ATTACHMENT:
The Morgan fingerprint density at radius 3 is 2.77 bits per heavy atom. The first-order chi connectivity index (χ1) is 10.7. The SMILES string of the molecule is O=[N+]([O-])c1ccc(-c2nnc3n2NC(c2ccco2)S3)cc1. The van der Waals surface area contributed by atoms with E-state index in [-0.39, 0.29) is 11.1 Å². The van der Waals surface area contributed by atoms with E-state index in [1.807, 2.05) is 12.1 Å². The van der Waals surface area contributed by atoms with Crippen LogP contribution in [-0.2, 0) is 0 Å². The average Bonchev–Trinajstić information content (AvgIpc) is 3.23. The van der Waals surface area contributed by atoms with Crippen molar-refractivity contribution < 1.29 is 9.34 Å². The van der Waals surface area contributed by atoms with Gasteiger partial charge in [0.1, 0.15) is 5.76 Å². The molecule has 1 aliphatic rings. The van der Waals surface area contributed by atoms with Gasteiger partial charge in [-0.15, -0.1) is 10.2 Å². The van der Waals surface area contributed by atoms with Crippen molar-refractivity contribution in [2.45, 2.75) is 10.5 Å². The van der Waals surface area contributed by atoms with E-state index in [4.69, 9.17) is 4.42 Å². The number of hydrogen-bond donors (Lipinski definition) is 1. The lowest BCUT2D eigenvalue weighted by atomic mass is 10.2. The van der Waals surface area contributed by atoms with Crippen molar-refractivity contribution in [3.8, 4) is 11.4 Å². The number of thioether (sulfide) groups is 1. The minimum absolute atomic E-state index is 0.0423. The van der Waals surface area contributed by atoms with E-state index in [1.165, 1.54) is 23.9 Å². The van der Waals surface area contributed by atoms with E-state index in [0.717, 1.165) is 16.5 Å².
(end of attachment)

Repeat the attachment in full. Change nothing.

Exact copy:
The Morgan fingerprint density at radius 3 is 2.77 bits per heavy atom. The first-order chi connectivity index (χ1) is 10.7. The SMILES string of the molecule is O=[N+]([O-])c1ccc(-c2nnc3n2NC(c2ccco2)S3)cc1. The van der Waals surface area contributed by atoms with E-state index in [-0.39, 0.29) is 11.1 Å². The van der Waals surface area contributed by atoms with E-state index in [1.807, 2.05) is 12.1 Å². The van der Waals surface area contributed by atoms with Crippen LogP contribution in [-0.2, 0) is 0 Å². The average Bonchev–Trinajstić information content (AvgIpc) is 3.23. The van der Waals surface area contributed by atoms with Crippen molar-refractivity contribution < 1.29 is 9.34 Å². The van der Waals surface area contributed by atoms with Gasteiger partial charge in [0.1, 0.15) is 5.76 Å². The molecule has 1 aliphatic rings. The van der Waals surface area contributed by atoms with Gasteiger partial charge in [-0.15, -0.1) is 10.2 Å². The van der Waals surface area contributed by atoms with Crippen molar-refractivity contribution in [2.45, 2.75) is 10.5 Å². The van der Waals surface area contributed by atoms with E-state index in [4.69, 9.17) is 4.42 Å². The number of hydrogen-bond donors (Lipinski definition) is 1. The lowest BCUT2D eigenvalue weighted by atomic mass is 10.2. The van der Waals surface area contributed by atoms with Crippen molar-refractivity contribution in [3.8, 4) is 11.4 Å². The number of thioether (sulfide) groups is 1. The minimum absolute atomic E-state index is 0.0423. The van der Waals surface area contributed by atoms with E-state index in [1.165, 1.54) is 23.9 Å². The van der Waals surface area contributed by atoms with E-state index in [0.717, 1.165) is 16.5 Å².